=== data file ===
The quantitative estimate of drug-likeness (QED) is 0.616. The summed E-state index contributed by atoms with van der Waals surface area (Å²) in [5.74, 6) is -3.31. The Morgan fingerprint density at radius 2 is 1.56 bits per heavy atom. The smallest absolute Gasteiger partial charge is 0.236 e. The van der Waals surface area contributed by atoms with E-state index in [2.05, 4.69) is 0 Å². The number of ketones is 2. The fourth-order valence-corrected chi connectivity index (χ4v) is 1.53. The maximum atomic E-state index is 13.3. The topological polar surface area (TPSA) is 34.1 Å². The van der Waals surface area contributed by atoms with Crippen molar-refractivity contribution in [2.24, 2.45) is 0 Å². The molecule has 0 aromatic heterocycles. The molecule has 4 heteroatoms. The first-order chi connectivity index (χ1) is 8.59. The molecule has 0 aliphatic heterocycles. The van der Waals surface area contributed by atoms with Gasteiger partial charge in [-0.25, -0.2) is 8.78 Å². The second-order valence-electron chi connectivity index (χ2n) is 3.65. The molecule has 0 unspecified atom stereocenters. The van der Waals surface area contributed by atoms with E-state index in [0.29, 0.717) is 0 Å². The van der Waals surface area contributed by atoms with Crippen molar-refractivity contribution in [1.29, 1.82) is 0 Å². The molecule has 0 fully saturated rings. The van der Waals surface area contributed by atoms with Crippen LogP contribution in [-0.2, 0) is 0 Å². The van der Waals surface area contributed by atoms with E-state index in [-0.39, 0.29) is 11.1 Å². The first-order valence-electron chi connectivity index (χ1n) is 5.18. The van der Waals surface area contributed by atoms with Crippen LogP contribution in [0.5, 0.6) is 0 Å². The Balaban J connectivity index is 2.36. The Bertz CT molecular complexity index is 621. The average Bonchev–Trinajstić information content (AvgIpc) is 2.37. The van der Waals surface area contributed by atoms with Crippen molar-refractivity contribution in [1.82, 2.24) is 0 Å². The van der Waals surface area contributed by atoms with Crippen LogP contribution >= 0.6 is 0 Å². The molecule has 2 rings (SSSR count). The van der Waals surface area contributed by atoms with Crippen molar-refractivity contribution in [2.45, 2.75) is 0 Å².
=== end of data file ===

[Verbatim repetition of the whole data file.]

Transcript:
The quantitative estimate of drug-likeness (QED) is 0.616. The summed E-state index contributed by atoms with van der Waals surface area (Å²) in [5.74, 6) is -3.31. The Morgan fingerprint density at radius 2 is 1.56 bits per heavy atom. The smallest absolute Gasteiger partial charge is 0.236 e. The van der Waals surface area contributed by atoms with E-state index in [2.05, 4.69) is 0 Å². The number of ketones is 2. The fourth-order valence-corrected chi connectivity index (χ4v) is 1.53. The maximum atomic E-state index is 13.3. The topological polar surface area (TPSA) is 34.1 Å². The van der Waals surface area contributed by atoms with Crippen molar-refractivity contribution in [2.24, 2.45) is 0 Å². The molecule has 0 aromatic heterocycles. The molecule has 4 heteroatoms. The first-order chi connectivity index (χ1) is 8.59. The molecule has 0 aliphatic heterocycles. The van der Waals surface area contributed by atoms with Gasteiger partial charge in [-0.25, -0.2) is 8.78 Å². The second-order valence-electron chi connectivity index (χ2n) is 3.65. The molecule has 0 unspecified atom stereocenters. The van der Waals surface area contributed by atoms with E-state index in [0.29, 0.717) is 0 Å². The van der Waals surface area contributed by atoms with Crippen molar-refractivity contribution in [1.29, 1.82) is 0 Å². The molecule has 0 fully saturated rings. The van der Waals surface area contributed by atoms with Crippen LogP contribution in [-0.2, 0) is 0 Å². The van der Waals surface area contributed by atoms with E-state index in [-0.39, 0.29) is 11.1 Å². The first-order valence-electron chi connectivity index (χ1n) is 5.18. The van der Waals surface area contributed by atoms with Crippen LogP contribution in [0.5, 0.6) is 0 Å². The Balaban J connectivity index is 2.36. The Bertz CT molecular complexity index is 621. The average Bonchev–Trinajstić information content (AvgIpc) is 2.37. The van der Waals surface area contributed by atoms with Crippen molar-refractivity contribution in [1.82, 2.24) is 0 Å². The van der Waals surface area contributed by atoms with Crippen LogP contribution >= 0.6 is 0 Å². The molecule has 2 rings (SSSR count). The van der Waals surface area contributed by atoms with Crippen molar-refractivity contribution in [2.45, 2.75) is 0 Å².